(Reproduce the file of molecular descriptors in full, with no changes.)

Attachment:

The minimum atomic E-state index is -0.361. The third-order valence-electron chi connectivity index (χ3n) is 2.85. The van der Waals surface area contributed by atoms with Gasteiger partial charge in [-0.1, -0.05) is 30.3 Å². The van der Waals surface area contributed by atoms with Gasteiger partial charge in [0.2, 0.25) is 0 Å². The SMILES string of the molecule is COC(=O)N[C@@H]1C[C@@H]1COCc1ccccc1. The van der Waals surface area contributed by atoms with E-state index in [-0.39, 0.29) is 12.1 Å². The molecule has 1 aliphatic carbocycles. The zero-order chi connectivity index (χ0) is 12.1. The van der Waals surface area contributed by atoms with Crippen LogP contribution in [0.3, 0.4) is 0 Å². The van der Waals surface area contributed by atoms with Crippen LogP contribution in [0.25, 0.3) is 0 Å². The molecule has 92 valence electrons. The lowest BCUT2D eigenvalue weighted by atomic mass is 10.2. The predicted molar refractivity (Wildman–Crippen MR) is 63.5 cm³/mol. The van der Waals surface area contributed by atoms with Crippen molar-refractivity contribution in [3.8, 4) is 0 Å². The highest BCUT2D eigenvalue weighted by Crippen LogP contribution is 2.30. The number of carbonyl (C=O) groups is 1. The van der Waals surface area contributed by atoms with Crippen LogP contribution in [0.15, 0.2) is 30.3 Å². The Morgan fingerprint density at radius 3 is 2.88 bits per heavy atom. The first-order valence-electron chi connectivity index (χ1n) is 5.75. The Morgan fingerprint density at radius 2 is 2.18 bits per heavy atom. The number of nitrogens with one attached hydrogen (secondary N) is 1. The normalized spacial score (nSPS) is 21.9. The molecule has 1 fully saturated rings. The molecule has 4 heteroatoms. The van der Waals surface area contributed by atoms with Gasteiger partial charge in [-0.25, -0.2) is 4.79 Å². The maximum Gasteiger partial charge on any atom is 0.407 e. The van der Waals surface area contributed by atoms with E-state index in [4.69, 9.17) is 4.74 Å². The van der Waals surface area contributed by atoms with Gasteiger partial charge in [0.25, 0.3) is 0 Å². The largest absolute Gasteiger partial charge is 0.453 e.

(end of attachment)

The minimum atomic E-state index is -0.361. The third-order valence-electron chi connectivity index (χ3n) is 2.85. The van der Waals surface area contributed by atoms with Gasteiger partial charge in [-0.1, -0.05) is 30.3 Å². The van der Waals surface area contributed by atoms with Gasteiger partial charge in [0.2, 0.25) is 0 Å². The SMILES string of the molecule is COC(=O)N[C@@H]1C[C@@H]1COCc1ccccc1. The van der Waals surface area contributed by atoms with E-state index in [-0.39, 0.29) is 12.1 Å². The molecule has 1 aliphatic carbocycles. The zero-order chi connectivity index (χ0) is 12.1. The van der Waals surface area contributed by atoms with Crippen LogP contribution in [0.3, 0.4) is 0 Å². The van der Waals surface area contributed by atoms with Crippen LogP contribution in [0.25, 0.3) is 0 Å². The molecule has 92 valence electrons. The lowest BCUT2D eigenvalue weighted by atomic mass is 10.2. The predicted molar refractivity (Wildman–Crippen MR) is 63.5 cm³/mol. The van der Waals surface area contributed by atoms with Crippen molar-refractivity contribution in [3.8, 4) is 0 Å². The highest BCUT2D eigenvalue weighted by Crippen LogP contribution is 2.30. The number of carbonyl (C=O) groups is 1. The van der Waals surface area contributed by atoms with Crippen LogP contribution in [0.15, 0.2) is 30.3 Å². The Morgan fingerprint density at radius 3 is 2.88 bits per heavy atom. The first-order valence-electron chi connectivity index (χ1n) is 5.75. The Morgan fingerprint density at radius 2 is 2.18 bits per heavy atom. The number of nitrogens with one attached hydrogen (secondary N) is 1. The normalized spacial score (nSPS) is 21.9. The molecule has 1 fully saturated rings. The molecule has 4 heteroatoms. The van der Waals surface area contributed by atoms with Gasteiger partial charge in [-0.25, -0.2) is 4.79 Å². The maximum Gasteiger partial charge on any atom is 0.407 e. The van der Waals surface area contributed by atoms with E-state index in [4.69, 9.17) is 4.74 Å². The van der Waals surface area contributed by atoms with Gasteiger partial charge in [0.25, 0.3) is 0 Å². The largest absolute Gasteiger partial charge is 0.453 e.